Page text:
Friday, January 29, 2010

Customer Relations in the Time of E-Mail

Things are starting to come together.  I've been so busy messing about with emails about my move, phoning, trying to get quotes, that I haven't had a minute for the writing this week. Once things are more or less in hand, I'll get back to it, calm and relatively undistracted, she said.

(Grumbly stuff follows) In this day and age (as my mother liked to say), isn't it strange that customer service is worse than it was before the advent of the internet?  I know this, because I was around then, running an office, a household, using the phone and an occasional letter to arrange things, and getting a prompt response and real help.

In my efforts to get quotes from moving companies, I've done several online forms, and emailed, according to their requirements, and only one has been in touch with me so far.  Back in days of yore, friendly, almost eager people would phone within a day or two to say they'd noticed me, heard from me, appreciated me, whatever - and would be back in touch in due course. This is certainly not my experience in 2010. People just don't bother to respond at all, in most cases. Perhaps they don't like where I live. I don't have too much in the way of goods to move, so perhaps the value of it isn't worth their while. Couldn't they just say that? Perhaps someone in the office doesn't open emails. Someone in the office certainly doesn't follow up on phone messages. Oh, Yikes! I could go a little crazy here. There's no point in complaining, either, because they're not going to respond to that, and who do I complain to? What's with the world?  It's become so darned anonymous!

Now, on to my poor cats' travel arrangements.  This involves flying and is stressful for all of us, particularly me.  I need a pet transport company that's concerned for both the pet and the guilt-ridden owner. There aren't many companies around here that will handle everything door to door, but I managed to get responses from two, of the four I contacted. The first was very sweet, but confused me with all her details so early in my querying. I'm a plodder, and like to do things as they are about to present themselves. She wanted to load me down with the lot in a half-hour phone call, had me scribbling down all this stuff, until I thought, "Wait a minute...I need to get her to send me this detail, not write it down myself." I think she was a bit miffed when I said that, and then she proceeded to repeat everything all over again, as if I were a rather inattentive child.

Second company seemed good, much more practical, got to the point, although we still talked a lot of detail for a good hour, but I was happy. I needed to phone her back the next day with some more information. She didn't have the foggiest idea who I was, or where my "file" was. Our first conversation had been quite friendly, with family anecdotes, so I was bewildered by her apparent amnesia.  I mean, what if she forgets where my cats are going, when the time comes? She took my name and number again, and will "get back to me". Nothing so far...(Grumbly stuff ends.)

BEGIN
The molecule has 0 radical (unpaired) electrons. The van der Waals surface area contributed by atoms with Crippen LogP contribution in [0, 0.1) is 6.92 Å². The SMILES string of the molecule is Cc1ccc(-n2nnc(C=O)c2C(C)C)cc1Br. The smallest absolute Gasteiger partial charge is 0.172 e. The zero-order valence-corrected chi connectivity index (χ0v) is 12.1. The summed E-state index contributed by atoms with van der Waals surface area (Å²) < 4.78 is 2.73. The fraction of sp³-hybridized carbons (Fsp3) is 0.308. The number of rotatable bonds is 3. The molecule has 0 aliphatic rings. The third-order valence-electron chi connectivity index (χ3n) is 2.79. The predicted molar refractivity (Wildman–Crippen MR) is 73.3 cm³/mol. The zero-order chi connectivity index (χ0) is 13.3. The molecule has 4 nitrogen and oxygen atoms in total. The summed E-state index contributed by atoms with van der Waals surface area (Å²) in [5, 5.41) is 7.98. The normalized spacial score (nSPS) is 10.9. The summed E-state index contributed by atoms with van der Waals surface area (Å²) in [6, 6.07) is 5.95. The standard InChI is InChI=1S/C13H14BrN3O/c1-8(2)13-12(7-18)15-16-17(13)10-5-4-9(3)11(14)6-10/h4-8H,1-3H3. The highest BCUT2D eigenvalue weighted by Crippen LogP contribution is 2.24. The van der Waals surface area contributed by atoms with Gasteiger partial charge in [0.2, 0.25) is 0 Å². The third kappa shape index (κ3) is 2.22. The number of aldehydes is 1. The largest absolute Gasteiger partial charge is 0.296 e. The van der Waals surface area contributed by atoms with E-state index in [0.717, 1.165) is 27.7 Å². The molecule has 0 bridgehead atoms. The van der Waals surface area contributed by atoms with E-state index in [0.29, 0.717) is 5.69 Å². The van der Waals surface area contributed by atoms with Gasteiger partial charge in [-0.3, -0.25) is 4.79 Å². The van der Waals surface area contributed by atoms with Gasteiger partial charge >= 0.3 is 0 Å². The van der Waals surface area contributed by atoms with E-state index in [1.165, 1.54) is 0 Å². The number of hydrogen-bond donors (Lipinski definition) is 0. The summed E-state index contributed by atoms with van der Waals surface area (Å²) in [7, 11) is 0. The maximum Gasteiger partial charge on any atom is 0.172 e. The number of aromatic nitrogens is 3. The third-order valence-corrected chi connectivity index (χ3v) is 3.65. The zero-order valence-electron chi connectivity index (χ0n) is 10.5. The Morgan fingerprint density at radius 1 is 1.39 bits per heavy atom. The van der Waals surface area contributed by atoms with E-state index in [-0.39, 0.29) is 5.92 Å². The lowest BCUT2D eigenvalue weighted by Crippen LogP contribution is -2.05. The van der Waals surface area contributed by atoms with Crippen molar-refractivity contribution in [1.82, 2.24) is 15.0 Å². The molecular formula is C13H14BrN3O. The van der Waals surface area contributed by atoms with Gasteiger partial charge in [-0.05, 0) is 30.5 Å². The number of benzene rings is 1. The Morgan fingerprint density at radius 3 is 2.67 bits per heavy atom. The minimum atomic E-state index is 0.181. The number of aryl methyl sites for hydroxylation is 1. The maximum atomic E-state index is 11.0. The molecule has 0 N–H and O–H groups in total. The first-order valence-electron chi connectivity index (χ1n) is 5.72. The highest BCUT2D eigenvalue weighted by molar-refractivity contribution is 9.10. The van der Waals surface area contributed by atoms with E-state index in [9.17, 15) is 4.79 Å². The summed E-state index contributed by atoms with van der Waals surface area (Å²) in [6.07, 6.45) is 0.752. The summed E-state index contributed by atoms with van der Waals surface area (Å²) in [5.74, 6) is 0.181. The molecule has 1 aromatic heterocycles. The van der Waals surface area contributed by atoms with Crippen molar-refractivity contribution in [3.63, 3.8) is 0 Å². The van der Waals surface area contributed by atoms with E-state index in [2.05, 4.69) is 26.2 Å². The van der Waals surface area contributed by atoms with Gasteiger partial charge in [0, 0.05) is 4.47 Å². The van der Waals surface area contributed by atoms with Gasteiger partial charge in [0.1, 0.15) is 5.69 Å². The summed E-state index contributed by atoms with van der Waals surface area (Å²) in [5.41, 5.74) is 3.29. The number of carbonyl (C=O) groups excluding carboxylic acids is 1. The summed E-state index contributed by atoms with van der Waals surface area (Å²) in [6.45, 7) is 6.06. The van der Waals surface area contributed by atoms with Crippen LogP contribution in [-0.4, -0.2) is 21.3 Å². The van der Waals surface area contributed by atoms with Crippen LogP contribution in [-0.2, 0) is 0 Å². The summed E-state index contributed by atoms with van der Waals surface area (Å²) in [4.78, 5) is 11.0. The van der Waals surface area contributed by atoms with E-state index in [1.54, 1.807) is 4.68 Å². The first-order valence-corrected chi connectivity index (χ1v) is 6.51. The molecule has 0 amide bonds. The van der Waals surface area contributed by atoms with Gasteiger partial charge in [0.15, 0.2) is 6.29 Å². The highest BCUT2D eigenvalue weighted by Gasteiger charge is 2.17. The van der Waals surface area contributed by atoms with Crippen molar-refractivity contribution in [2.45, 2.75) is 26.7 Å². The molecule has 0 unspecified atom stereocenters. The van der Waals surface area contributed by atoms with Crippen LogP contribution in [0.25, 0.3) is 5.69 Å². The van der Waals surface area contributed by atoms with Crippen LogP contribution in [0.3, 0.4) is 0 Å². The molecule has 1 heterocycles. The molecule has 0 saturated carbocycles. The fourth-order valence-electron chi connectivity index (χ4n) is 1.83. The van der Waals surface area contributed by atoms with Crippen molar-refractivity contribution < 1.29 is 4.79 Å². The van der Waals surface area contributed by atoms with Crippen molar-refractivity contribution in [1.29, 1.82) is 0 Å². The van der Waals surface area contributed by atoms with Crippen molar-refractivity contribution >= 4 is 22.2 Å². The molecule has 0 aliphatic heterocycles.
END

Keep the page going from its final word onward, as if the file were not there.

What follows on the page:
If any of you are contemplating the start of your own business (which I hugely endorse! I don't believe in working for the man, unless times are desperate), customer relations and providing that extra service is the most valuable skill you can have, or develop. Form a good working relationship with your client, and they will love you and trust you, even if you still have to learn something new for the job! They'll forgive you that, because you stay in touch with them, give them regular reports, follow up, ask questions, remember their names, and check to see if they are satisfied.   Imagine if we found agents like this? I'd be their love-slave for life...

So much for my so-called writing blog. Odd one today. You'll have to put up with me going off course for a while. I'll be back to my normal me soon enough, I guess.



My dear J.D. Salinger has gone. Because he was rarely seen in his solitude in the depths of New England, only his 60s photographs are available to us, and so he remained broodingly handsome and cool - a term coined back then, by the way - to the end. (I always thought he looked more like a jazz musician than a writer.) They say he had some fifteen manuscripts locked in a safe, because he hated to publish.  His estate will burst into the headlines if this proves to be true. Imagine having a new Salinger book in your hand. Imagine Google licking its corporate lips in anticipation...

Enjoy the sun, if you have it. We do. Very cold, but bright and beautiful.

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